Katia Vega is a fashion-forward US-based computer scientist who creates computers you wear.
Katia Vega’s unique STEM career has taken her around the world. Born and raised in South America, the passionate coder kickstarted her future-driven pathway with a Bachelor of Computer Science at UNMSM (Peru), followed by a Masters and PhD degree at PUC-Rio (Brazil). “I have a novel way of interacting with the world,” she says. “I’m inspired by invisible computing, augmenting human capabilities and magic.”
After scoring a graduate gig as a research assistant in the Wearables Lab at Hong Kong Baptist University, Katia realised that her two polar-opposite passions (computers and beauty) could be combined to create a computing platform dedicated to creating the next generation of tech-led cosmetic products. “It’s based on a wearable computing subfield that integrates technology into cosmetics,” Katia says of her invention Beauty Technology. “It transforms the body’s surface into an interactive platform.”
The cutting-edge software business is the digital brains behind what the beauty industry will be offering in the future – conductive make-up, tech nails, FX e-make-up and hairware.
Not just a pretty (inter)face
In an average week Katia embeds electromagnetic magnets into false nails to open doors, designs temporary tattoos equipped with LEDs for high-fashion catwalks and programs intuitive false lashes to turn on lights.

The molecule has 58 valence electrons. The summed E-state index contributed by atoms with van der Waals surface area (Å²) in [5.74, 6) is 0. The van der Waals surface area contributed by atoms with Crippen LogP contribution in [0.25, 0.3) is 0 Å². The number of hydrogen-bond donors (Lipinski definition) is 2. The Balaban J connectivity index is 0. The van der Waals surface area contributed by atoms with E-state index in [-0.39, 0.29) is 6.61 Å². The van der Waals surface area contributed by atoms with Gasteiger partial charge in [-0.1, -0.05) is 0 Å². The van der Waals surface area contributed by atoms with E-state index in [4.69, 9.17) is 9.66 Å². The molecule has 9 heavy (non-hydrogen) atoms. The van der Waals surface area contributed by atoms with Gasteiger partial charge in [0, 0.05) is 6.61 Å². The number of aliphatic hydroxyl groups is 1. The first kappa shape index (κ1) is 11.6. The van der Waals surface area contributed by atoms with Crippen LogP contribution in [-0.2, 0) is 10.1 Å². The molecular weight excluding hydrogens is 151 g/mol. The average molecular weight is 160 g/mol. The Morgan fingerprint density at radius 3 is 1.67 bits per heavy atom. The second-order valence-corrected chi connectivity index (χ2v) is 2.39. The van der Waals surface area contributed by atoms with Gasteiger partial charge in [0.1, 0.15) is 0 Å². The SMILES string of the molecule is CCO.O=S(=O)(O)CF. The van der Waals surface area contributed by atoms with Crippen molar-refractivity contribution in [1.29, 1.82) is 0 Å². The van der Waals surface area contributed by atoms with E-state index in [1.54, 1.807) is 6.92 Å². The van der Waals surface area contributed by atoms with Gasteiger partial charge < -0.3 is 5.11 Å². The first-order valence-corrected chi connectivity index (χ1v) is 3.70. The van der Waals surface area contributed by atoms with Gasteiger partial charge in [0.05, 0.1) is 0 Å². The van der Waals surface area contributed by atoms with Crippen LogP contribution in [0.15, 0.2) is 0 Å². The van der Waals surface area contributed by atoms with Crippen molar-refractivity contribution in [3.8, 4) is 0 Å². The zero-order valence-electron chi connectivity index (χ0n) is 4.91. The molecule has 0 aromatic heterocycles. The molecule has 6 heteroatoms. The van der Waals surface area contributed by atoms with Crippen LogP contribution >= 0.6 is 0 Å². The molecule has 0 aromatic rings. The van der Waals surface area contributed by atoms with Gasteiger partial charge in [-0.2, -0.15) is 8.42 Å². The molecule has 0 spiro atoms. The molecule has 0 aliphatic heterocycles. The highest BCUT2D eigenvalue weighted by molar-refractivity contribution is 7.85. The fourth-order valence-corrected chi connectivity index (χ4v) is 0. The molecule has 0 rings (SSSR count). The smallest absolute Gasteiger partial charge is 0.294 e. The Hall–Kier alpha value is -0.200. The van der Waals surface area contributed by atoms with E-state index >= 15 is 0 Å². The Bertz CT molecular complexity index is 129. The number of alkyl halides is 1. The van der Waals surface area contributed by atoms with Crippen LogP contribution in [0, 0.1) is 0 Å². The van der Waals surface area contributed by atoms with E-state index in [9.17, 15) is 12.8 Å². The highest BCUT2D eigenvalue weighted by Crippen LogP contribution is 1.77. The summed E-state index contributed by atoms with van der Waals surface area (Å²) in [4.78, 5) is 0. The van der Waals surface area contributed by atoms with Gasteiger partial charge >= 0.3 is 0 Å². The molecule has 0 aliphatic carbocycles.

Alongside her own work on Beauty Technology she’s contributed to research at MIT media
lab – with interactive tattoos, skin prosthetics and colour-changing make-up – and is now an Assistant Professor in the University of California’s Department of Design.
If it’s beauty-related and doesn’t exist yet, chances are she’s working on it.
Katia’s study and career pathway
- Bachelor of Computer Science, UNMSM
- Masters of Computer PhD in Computer Science, PUC-Rio
- PhD in Computer Science, PUC-Rio
- Research Assistant, Hong Kong Baptist University
- Founder, Beauty Technology
- Postdoctoral Associate, MIT Media Lab
- Assistant Professor, University of California
This article originally appears in Careers with STEM: Tech 2020.
Author: Cassie Steel
As Refraction’s digital editor, Cassie Steel spends her days researching robots and stalking famous scientists on Twitter.